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During my trip to San Francisco last weekend we visited the Asian Art Museum, which was featuring an exhibition of “Divine Bodies,” sacred artwork from Asia. The theme was transformation and transcendence, and the various aspects of divinity as embodied by the Beautiful, the Sensuous, the Fierce, and the Gentle.

I’ll share a few of my favorites below.


A wooden statue of Avlokiteshvara, the compassionate bodhisattva who “gazes down” at the people with eyes full of sympathetic understanding, embodies The Gentle aspect of the Divine.

Below, another “Gentle,” this time of the Buddha, with outstretched hand and lowered gaze. The faces, the gazes, of these two are so similar they could be the same embodiment, although from different times and cultures.


Some of my favorites were the female deities.


Here Parvati, wife of Shiva, represents the female energy of the universe. She embodies The Beautiful, The Sensuous, and The Gentle, with the partial figure of her babe on her knee.

The two below embody The Sensuous, the first representing the link between the female form and fertility, with the woman holding a flowering tree branch. The second is the Buddhist deity Guhyasamaja, meaning “hidden union” of apparent opposites: male and female, mind and body, wisdom and compassion.



The phallic emblem below is a powerful representation of Shiva as the cosmic creator.


The following two represent The Fierce aspect of the Divine, powerful enough to transmute the negative force of attachment into wisdom, although these were found on other floors of the museum.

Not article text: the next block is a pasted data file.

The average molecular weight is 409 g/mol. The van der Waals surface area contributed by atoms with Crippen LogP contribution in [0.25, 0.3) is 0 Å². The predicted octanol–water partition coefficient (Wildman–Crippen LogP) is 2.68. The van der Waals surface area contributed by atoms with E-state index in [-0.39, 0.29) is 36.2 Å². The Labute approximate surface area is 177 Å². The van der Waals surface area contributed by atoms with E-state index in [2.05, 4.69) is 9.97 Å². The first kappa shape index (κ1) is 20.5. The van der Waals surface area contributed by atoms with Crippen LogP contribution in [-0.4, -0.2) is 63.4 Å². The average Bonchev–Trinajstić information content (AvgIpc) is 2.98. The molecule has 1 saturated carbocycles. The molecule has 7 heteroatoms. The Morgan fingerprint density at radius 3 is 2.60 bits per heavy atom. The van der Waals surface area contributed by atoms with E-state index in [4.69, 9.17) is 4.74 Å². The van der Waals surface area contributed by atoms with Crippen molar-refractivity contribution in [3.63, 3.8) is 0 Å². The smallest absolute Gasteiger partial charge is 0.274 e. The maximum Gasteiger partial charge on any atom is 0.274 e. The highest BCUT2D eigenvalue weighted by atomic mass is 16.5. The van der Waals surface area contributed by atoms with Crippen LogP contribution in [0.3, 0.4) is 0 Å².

The Divine Body exhibition also included some intriguing modern art installations. My favorite was Impermanence: The Time of Man by David Hodge, a multichannel video installation with various people off the street speaking about the transience of their own lives, in all its frightening and illuminating aspects.

Another by Dayanita Singh featured the transformations of Mona Ahmed, who says that God gave her a man’s body but a woman’s spirit, and that is why they call her Hijra. In India this is considered a third gender and is closely associated with the divine. Her faces follow.



I can see why the artist found her face so fascinating and timeless.

Compare it to the ancient one below, seemingly the same embodiment, transcending time as well as gender.


Scattered throughout the exhibition were quotations mounted on the walls. Two follow.

“Mind has no body distinct from his soul, for that called body is a portion of the soul discerned by the five senses.” – William Blake, poet and artist.

“And while I stood there I saw more than I can tell, and I understood more than I saw; for I was seeing in a sacred manner the shapes of things in the spirit, and the shape of all shapes as they must live together like one being.” – Black elk, Oglala Lakota (Sioux) spiritual leader

I found so much more at this museum that fascinated and inspired me, but I’ll save the rest for a later post.